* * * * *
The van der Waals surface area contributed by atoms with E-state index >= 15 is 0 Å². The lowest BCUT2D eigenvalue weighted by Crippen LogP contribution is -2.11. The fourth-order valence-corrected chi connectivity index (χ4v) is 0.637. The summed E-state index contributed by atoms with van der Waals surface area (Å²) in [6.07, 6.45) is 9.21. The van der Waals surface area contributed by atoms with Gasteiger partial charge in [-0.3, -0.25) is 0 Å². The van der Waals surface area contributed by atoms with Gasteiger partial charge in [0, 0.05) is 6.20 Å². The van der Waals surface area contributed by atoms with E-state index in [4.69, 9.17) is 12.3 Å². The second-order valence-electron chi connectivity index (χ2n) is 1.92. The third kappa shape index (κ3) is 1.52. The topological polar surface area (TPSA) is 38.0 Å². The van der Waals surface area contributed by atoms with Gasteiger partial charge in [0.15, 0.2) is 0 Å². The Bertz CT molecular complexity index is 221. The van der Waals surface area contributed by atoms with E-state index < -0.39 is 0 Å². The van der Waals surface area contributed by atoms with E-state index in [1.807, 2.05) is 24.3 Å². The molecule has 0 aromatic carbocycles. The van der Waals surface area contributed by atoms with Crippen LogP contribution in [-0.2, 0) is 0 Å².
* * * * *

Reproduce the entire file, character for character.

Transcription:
The van der Waals surface area contributed by atoms with E-state index >= 15 is 0 Å². The lowest BCUT2D eigenvalue weighted by Crippen LogP contribution is -2.11. The fourth-order valence-corrected chi connectivity index (χ4v) is 0.637. The summed E-state index contributed by atoms with van der Waals surface area (Å²) in [6.07, 6.45) is 9.21. The van der Waals surface area contributed by atoms with Gasteiger partial charge in [-0.3, -0.25) is 0 Å². The van der Waals surface area contributed by atoms with Gasteiger partial charge in [0, 0.05) is 6.20 Å². The van der Waals surface area contributed by atoms with E-state index in [4.69, 9.17) is 12.3 Å². The second-order valence-electron chi connectivity index (χ2n) is 1.92. The third kappa shape index (κ3) is 1.52. The topological polar surface area (TPSA) is 38.0 Å². The van der Waals surface area contributed by atoms with Gasteiger partial charge in [0.15, 0.2) is 0 Å². The Bertz CT molecular complexity index is 221. The van der Waals surface area contributed by atoms with E-state index < -0.39 is 0 Å². The van der Waals surface area contributed by atoms with E-state index in [1.807, 2.05) is 24.3 Å². The molecule has 0 aromatic carbocycles. The van der Waals surface area contributed by atoms with Crippen LogP contribution in [-0.2, 0) is 0 Å².